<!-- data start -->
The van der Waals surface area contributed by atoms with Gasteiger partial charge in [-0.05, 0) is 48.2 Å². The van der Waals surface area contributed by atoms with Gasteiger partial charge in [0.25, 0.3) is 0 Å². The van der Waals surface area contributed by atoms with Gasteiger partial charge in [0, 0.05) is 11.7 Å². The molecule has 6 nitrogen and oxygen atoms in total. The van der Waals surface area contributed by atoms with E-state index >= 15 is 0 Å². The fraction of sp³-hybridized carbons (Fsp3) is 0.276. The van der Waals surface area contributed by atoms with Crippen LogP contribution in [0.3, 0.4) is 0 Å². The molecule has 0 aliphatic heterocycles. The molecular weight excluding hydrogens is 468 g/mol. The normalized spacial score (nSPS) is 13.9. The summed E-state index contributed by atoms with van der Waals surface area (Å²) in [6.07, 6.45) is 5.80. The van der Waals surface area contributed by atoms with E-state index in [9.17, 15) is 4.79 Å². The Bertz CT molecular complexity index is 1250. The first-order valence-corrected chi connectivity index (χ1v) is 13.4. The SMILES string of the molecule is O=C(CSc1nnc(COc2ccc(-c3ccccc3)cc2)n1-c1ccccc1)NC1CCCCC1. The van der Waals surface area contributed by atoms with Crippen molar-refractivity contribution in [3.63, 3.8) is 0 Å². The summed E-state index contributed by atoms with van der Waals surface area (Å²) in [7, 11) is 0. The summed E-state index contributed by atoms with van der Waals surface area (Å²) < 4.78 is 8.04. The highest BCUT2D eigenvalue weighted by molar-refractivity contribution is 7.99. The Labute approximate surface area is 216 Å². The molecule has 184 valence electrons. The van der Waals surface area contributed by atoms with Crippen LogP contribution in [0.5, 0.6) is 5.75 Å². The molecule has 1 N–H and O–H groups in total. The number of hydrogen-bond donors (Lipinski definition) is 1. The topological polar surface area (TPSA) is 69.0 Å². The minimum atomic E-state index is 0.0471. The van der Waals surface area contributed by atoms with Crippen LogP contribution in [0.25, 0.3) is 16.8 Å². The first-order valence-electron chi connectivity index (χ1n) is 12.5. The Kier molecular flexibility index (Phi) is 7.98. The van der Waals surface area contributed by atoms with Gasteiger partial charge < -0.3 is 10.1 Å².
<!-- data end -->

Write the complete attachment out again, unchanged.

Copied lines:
The van der Waals surface area contributed by atoms with Gasteiger partial charge in [-0.05, 0) is 48.2 Å². The van der Waals surface area contributed by atoms with Gasteiger partial charge in [0.25, 0.3) is 0 Å². The van der Waals surface area contributed by atoms with Gasteiger partial charge in [0, 0.05) is 11.7 Å². The molecule has 6 nitrogen and oxygen atoms in total. The van der Waals surface area contributed by atoms with E-state index >= 15 is 0 Å². The fraction of sp³-hybridized carbons (Fsp3) is 0.276. The van der Waals surface area contributed by atoms with Crippen LogP contribution in [0.3, 0.4) is 0 Å². The molecule has 0 aliphatic heterocycles. The molecular weight excluding hydrogens is 468 g/mol. The normalized spacial score (nSPS) is 13.9. The summed E-state index contributed by atoms with van der Waals surface area (Å²) in [6.07, 6.45) is 5.80. The van der Waals surface area contributed by atoms with E-state index in [9.17, 15) is 4.79 Å². The Bertz CT molecular complexity index is 1250. The first-order valence-corrected chi connectivity index (χ1v) is 13.4. The SMILES string of the molecule is O=C(CSc1nnc(COc2ccc(-c3ccccc3)cc2)n1-c1ccccc1)NC1CCCCC1. The van der Waals surface area contributed by atoms with Crippen molar-refractivity contribution in [3.63, 3.8) is 0 Å². The summed E-state index contributed by atoms with van der Waals surface area (Å²) in [7, 11) is 0. The summed E-state index contributed by atoms with van der Waals surface area (Å²) < 4.78 is 8.04. The highest BCUT2D eigenvalue weighted by molar-refractivity contribution is 7.99. The Labute approximate surface area is 216 Å². The molecule has 184 valence electrons. The van der Waals surface area contributed by atoms with Crippen LogP contribution in [0.5, 0.6) is 5.75 Å². The molecule has 1 N–H and O–H groups in total. The number of hydrogen-bond donors (Lipinski definition) is 1. The topological polar surface area (TPSA) is 69.0 Å². The minimum atomic E-state index is 0.0471. The van der Waals surface area contributed by atoms with Crippen LogP contribution in [0.25, 0.3) is 16.8 Å². The first-order valence-electron chi connectivity index (χ1n) is 12.5. The Kier molecular flexibility index (Phi) is 7.98. The van der Waals surface area contributed by atoms with Gasteiger partial charge < -0.3 is 10.1 Å².